Negative attitudes toward intellectually gifted students are common. Yet, this social hostility does not exist for athletically or artistically gifted students, says an evolutionary psychology study in Gifted Child Quarterly..
“It is deeply ironic that students who have the potential to learn most easily and swiftly in school are often regarded by teachers with qualified enthusiasm at best while, if the rhetoric of some teacher unions is representative of the views of their members, gifted students can even be regarded with open hostility. It seems reasonable to ask why, the researchers say.
The root of these negative attitudes toward academically gifted students may go deep, even to the beginnings of language, the researchers write. The practice of athletic or musical gifts is seen as a form of social compliance in that the talent results in the enjoyment of the community, the authors write. High intellectual ability, however, may be seen as a form of social noncompliance in that it mostly benefits the individual student and may be seen as disruptive of the social fabric.
The researchers designed a study to test their hypothesis that negative attitudes toward the intellectually gifted are rooted in fears that they have the potential to affect, manipulate, exploit and disrupt social relationships. From the perspective of evolutionary psychology, these negative attitudes toward the intellectually gifted probably could be traced all the way back to the very beginnings of language when those who had a language facility had the unfair advantage of being very persuasive, they write.
“An individual who even seemed to show the potential to develop such powers could be viewed as a threat to the group,” they write. “If so, then it could be in the group’s self-interest to cut such a precocious tall poppy down to size.”
To test their hypothesis about the reasons for the negative attitudes, researchers asked 377 teachers in England, Scotland and Australia, who were taking professional development courses in gifted education between Sept. 2003 and May 2005, to respond to an instrument that measured teachers’ subconscious feelings about gifted children.
The 20-item instrument had target statements that were derived mostly from Clark’s (1997) lists of characteristics of gifted children. (B. Clark, Growing up Gifted, Prentice Hall). Some of the statements included:
- Gifted students dominate discussions.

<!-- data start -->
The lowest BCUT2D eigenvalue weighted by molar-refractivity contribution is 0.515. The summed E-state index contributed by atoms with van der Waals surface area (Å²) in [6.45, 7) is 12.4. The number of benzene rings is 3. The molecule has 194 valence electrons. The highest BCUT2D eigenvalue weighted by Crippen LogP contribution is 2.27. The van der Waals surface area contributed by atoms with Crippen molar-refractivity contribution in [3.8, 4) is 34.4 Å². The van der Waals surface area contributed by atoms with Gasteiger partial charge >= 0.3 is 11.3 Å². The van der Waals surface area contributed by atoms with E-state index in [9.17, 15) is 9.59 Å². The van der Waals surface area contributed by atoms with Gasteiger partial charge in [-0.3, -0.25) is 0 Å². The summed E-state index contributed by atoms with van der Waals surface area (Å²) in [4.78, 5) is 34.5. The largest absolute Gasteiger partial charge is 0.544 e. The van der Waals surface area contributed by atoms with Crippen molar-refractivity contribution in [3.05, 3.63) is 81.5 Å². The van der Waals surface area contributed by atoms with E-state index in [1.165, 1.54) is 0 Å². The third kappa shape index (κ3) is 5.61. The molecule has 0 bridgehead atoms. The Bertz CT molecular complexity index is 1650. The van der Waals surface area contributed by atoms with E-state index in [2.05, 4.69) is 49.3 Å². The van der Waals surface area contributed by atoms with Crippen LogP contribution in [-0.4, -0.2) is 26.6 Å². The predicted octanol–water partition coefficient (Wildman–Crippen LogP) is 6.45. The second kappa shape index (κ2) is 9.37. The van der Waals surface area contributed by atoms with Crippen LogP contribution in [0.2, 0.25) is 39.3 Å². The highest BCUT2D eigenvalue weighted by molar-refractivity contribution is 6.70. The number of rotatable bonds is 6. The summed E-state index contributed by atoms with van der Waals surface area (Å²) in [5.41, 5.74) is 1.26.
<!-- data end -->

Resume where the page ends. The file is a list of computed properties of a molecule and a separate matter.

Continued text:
- Gifted students have unusual interests.
- Gifted students are disrespectful to authority.
- Gifted students make friends easily.
- Gifted students are perceived by others as elitist, or superior, or too critical.
Instead of the typical Likert-type scale (agree-disagree) responses, researchers used a 5-dimensional semantic differential instrument. Participants’ judgments about the 20 statements were made on the following five dimensions: good-bad, like-dislike, fair-unfair, strong-weak, and valuable-worthless. The choices were presented in a random order.
The purpose of semantic differential scales is to measure the meanings people attribute to concepts when they make judgments, the researchers write.
With an agree-disagree scale, many people tend to go to the center, the researchers write, or to the extremes. Likert-type scales are usually so obvious there also can be an acquiescence response bias.
Responses to the instrument revealed that teachers harbored subconscious negative feelings toward academically gifted students and were suspicious of their precocity, and that the negative feelings focused on students’ superior articulation and nonconformist socializing.
“The deep-rooted nature of such suspicion is reflected in the absence of the effect of teaching experience on factor scores,” the researchers write. “This in turn suggests that the suspicion is not the exclusive province of teachers per se, but might be a general population attribute.”
The good news, say the authors, is that the mean scores on this instrument shifted significantly with completion of a professional development program in gifted education. Teachers who had completed a professional development program in gifted education were significantly less wary of their gifted students than teachers who were still at the beginning or only partway through such a program.
“This outcome is particularly pleasing as it seems to support an educational solution to an educational problem–teachers’ disaffection with the potential antisocial applications of the intelligence of gifted students,” they write.
One limitation to this study, as in any attitude judgment research, is that participants are asked to make responses that do not take into account individual differences of students. Another potential criticism of the study is that the target statements about the gifted were stereotypical. The authors write that they wanted stereotypical statements because many of the teachers were as yet unfamiliar with the nuances of gifted behavior.
“Teachers’ Negative Affect Toward Academically Gifted Students, An Evolutionary Psychological Study, by John Geake and Miraca Gross, Gifted Child Quarterly, Volume 52, Number 3, Summer 2008, pp. 217-231.